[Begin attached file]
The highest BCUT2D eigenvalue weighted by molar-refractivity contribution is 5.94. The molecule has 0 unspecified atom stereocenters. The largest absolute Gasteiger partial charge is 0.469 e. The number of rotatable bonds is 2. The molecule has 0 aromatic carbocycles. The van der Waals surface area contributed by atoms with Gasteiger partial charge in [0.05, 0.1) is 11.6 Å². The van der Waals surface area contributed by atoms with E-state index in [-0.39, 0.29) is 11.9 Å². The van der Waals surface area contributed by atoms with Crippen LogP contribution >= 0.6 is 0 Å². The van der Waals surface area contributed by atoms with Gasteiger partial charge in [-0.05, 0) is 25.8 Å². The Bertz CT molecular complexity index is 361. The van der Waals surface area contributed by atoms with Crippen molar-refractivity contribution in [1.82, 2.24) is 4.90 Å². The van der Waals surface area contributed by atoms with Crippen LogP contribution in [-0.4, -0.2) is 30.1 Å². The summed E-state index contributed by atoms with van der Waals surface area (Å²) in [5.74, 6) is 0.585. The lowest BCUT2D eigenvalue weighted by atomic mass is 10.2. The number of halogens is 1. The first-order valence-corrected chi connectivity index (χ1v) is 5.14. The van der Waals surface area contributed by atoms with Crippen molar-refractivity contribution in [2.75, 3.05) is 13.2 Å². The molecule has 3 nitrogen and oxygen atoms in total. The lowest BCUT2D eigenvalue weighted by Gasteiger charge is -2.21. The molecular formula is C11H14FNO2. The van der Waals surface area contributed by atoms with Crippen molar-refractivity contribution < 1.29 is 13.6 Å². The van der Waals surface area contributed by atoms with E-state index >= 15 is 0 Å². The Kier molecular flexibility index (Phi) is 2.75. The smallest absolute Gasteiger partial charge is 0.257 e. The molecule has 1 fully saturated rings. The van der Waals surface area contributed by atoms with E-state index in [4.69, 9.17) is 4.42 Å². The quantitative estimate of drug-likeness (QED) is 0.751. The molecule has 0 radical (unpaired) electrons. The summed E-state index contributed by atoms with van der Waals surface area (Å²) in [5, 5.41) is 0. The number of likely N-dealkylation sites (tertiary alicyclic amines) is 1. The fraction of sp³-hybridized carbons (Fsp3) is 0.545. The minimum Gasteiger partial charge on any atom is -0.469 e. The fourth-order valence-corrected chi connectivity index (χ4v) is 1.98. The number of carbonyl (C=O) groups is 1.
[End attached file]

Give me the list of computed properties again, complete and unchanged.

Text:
The highest BCUT2D eigenvalue weighted by molar-refractivity contribution is 5.94. The molecule has 0 unspecified atom stereocenters. The largest absolute Gasteiger partial charge is 0.469 e. The number of rotatable bonds is 2. The molecule has 0 aromatic carbocycles. The van der Waals surface area contributed by atoms with Gasteiger partial charge in [0.05, 0.1) is 11.6 Å². The van der Waals surface area contributed by atoms with E-state index in [-0.39, 0.29) is 11.9 Å². The van der Waals surface area contributed by atoms with Crippen LogP contribution >= 0.6 is 0 Å². The van der Waals surface area contributed by atoms with Gasteiger partial charge in [-0.05, 0) is 25.8 Å². The Bertz CT molecular complexity index is 361. The van der Waals surface area contributed by atoms with Crippen molar-refractivity contribution in [1.82, 2.24) is 4.90 Å². The van der Waals surface area contributed by atoms with Crippen LogP contribution in [-0.4, -0.2) is 30.1 Å². The summed E-state index contributed by atoms with van der Waals surface area (Å²) in [5.74, 6) is 0.585. The lowest BCUT2D eigenvalue weighted by atomic mass is 10.2. The number of halogens is 1. The first-order valence-corrected chi connectivity index (χ1v) is 5.14. The van der Waals surface area contributed by atoms with Crippen molar-refractivity contribution in [2.75, 3.05) is 13.2 Å². The molecule has 3 nitrogen and oxygen atoms in total. The lowest BCUT2D eigenvalue weighted by Gasteiger charge is -2.21. The molecular formula is C11H14FNO2. The van der Waals surface area contributed by atoms with Crippen molar-refractivity contribution < 1.29 is 13.6 Å². The van der Waals surface area contributed by atoms with E-state index >= 15 is 0 Å². The Kier molecular flexibility index (Phi) is 2.75. The smallest absolute Gasteiger partial charge is 0.257 e. The molecule has 1 fully saturated rings. The van der Waals surface area contributed by atoms with E-state index in [4.69, 9.17) is 4.42 Å². The quantitative estimate of drug-likeness (QED) is 0.751. The molecule has 0 radical (unpaired) electrons. The summed E-state index contributed by atoms with van der Waals surface area (Å²) in [5, 5.41) is 0. The number of likely N-dealkylation sites (tertiary alicyclic amines) is 1. The fraction of sp³-hybridized carbons (Fsp3) is 0.545. The minimum Gasteiger partial charge on any atom is -0.469 e. The fourth-order valence-corrected chi connectivity index (χ4v) is 1.98. The number of carbonyl (C=O) groups is 1.